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Rotavirus infection

9-minute read

Key facts

  • Rotavirus infection is a contagious disease that can cause severe diarrhoea and dehydration.
  • Other symptoms include fever and vomiting.
  • It is very common in children under 6 months old.
  • Rotavirus infection can be prevented by vaccination.
  • The spread of rotavirus can be prevented by practicing good hygiene.

What is rotavirus infection?

Rotavirus is a very contagious viral illness. It can cause severe and life-threatening gastroenteritis.

Rotavirus infection is very common children under 3 years old.

What are the symptoms of rotavirus infection?

Rotavirus symptoms normally start between 1 and 3 days after infection with the virus.

The illness usually begins suddenly with vomiting, followed by diarrhoea.

About 1 in 3 people with rotavirus also have a fever in the first few days of the illness.

Symptoms usually last from a few days to a week. Some babies, especially those aged under 3 months, may not show any symptoms.

CHECK YOUR SYMPTOMS — Use the Symptom Checker and find out if you need to seek medical help.

What causes rotavirus infection?

Rotavirus infection is caused by the rotavirus. Rotavirus usually spreads by contact with:

  • an infected person
  • vomit or diarrhoea
  • contaminated objects, food or water
  • droplets made when an infected person coughs or sneezes

Rotavirus spreads very easily. It can be passed on before symptoms appear.

When should I see a doctor?

Most children recover quickly from rotavirus. However, younger children can quickly become dehydrated.

You should see your doctor if your child is not drinking enough, does not seem to be getting better, or has symptoms such as:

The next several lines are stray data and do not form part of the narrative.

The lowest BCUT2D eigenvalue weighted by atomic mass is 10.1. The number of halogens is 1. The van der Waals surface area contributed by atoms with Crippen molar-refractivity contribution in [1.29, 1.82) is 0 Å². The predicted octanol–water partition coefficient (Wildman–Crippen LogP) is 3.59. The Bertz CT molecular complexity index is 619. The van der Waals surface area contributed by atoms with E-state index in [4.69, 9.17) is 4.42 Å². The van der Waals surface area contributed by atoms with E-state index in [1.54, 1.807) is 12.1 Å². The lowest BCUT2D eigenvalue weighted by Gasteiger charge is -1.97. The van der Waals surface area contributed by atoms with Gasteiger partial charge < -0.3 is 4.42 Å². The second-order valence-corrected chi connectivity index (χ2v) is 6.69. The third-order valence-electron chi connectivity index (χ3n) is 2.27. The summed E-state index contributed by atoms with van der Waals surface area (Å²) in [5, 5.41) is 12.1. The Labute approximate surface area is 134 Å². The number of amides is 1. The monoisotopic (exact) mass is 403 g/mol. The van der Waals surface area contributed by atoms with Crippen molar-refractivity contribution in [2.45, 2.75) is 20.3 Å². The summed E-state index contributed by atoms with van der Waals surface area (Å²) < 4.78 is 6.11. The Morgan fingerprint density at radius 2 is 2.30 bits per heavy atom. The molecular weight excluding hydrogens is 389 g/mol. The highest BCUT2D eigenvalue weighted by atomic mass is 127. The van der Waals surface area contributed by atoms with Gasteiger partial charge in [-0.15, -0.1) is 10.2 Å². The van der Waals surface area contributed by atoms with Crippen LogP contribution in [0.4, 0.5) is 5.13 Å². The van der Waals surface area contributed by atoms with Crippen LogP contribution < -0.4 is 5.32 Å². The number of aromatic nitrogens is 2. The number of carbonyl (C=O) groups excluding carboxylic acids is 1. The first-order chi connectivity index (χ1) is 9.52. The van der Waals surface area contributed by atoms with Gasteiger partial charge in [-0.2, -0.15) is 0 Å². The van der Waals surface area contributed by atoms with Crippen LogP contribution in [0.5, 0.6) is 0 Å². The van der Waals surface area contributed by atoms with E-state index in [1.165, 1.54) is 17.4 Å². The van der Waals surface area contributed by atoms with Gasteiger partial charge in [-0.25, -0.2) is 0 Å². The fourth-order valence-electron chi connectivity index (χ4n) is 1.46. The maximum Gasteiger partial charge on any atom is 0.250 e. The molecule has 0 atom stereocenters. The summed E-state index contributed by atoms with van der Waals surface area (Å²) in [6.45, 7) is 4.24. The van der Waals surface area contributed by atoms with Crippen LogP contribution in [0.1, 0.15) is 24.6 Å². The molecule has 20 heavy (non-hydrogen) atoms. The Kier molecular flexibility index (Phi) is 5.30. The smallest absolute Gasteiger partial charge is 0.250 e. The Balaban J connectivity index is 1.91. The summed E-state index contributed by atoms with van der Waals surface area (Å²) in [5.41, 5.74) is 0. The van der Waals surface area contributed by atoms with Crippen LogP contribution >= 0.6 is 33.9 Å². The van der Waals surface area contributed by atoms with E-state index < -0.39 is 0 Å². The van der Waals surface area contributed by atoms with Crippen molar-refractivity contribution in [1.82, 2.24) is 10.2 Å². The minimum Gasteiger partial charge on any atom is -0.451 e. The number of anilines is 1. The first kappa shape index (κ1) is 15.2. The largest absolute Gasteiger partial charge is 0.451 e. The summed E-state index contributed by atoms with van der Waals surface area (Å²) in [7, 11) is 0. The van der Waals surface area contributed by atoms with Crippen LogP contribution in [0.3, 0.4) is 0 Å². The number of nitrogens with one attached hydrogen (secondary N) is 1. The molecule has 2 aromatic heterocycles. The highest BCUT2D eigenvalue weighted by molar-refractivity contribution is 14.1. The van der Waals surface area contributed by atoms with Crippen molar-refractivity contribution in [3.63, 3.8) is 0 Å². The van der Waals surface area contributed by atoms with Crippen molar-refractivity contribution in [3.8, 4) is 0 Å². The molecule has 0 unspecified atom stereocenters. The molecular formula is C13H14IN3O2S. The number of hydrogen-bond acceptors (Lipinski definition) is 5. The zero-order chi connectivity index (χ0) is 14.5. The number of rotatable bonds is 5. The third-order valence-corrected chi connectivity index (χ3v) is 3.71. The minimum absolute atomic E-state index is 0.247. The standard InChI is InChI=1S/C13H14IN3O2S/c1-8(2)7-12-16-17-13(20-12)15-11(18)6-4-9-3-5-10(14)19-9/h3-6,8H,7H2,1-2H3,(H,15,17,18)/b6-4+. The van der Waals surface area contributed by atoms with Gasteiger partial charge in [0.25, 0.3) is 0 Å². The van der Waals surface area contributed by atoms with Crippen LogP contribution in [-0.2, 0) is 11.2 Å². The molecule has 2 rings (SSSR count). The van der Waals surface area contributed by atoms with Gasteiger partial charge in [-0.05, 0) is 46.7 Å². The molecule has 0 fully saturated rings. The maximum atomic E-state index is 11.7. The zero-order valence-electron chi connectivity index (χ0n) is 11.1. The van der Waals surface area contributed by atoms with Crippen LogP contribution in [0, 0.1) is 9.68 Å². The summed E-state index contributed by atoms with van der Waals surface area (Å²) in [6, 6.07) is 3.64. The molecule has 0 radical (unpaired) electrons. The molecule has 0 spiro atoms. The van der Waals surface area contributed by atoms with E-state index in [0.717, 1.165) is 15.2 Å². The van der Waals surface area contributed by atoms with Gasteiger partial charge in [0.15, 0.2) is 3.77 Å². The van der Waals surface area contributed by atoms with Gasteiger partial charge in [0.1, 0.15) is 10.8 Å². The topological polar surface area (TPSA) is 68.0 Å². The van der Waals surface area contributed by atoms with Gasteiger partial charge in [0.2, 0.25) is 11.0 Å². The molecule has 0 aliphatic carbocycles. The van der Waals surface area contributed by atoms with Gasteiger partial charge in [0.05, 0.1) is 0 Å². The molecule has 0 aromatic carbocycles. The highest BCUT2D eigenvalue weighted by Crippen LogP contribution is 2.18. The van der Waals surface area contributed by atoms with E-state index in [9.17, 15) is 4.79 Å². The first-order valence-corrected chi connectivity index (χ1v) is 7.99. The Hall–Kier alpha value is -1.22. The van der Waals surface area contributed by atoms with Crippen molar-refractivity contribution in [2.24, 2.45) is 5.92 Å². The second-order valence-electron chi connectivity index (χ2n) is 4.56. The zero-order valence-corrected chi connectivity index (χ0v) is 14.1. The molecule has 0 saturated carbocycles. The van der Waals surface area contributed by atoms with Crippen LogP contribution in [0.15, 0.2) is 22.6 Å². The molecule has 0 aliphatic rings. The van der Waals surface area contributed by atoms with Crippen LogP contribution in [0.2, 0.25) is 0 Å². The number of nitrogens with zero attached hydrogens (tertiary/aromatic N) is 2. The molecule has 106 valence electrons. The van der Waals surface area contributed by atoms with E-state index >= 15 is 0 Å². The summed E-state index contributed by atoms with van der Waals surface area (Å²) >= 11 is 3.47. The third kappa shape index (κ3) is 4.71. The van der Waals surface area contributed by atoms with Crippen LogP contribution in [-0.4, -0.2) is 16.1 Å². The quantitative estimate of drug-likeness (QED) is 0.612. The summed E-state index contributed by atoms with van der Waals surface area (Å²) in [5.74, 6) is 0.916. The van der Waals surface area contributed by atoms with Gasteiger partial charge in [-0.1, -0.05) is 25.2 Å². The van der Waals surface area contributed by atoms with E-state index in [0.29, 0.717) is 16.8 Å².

• a high fever
  • continuous vomiting or green vomit
  • lots of diarrhoea or bloody stools (poo)
  • dark yellow or brown urine (wee)
  • dry lips or a dry mouth
  • dizziness

Signs of dehydration in young children can include:

  • less than 3 wet nappies a day
  • dry mouth or eyes

If you are worried about your child, see your doctor as soon as possible or take them to the nearest hospital emergency department.

FIND A HEALTH SERVICE — The Service Finder can help you find doctors, pharmacies, hospitals and other health services.

How is rotavirus infection diagnosed?

Your doctor will first ask about your child’s symptoms. If they suspect rotavirus infection, they will test a sample of your child’s stool (poo) in a laboratory. This is the only way to diagnose rotavirus infection.

ASK YOUR DOCTOR — Preparing for an appointment? Use the Question Builder for general tips on what to ask your GP or specialist.

How is rotavirus infection treated?

Usually, rotavirus infection causes mild symptoms that do not need specific treatment.

If you or your child has rotavirus infection, drink plenty of fluids to replace the fluids lost to diarrhoea. This is important avoid dehydration.

Depending on your child’s age and normal diet, you can help them keep up their fluids with:

  • rehydration solutions
  • water
  • breastmilk
  • formula

If your child is fussy, you can give them diluted fruit juice. Do not give them high sugar drinks — as this can make dehydration worse.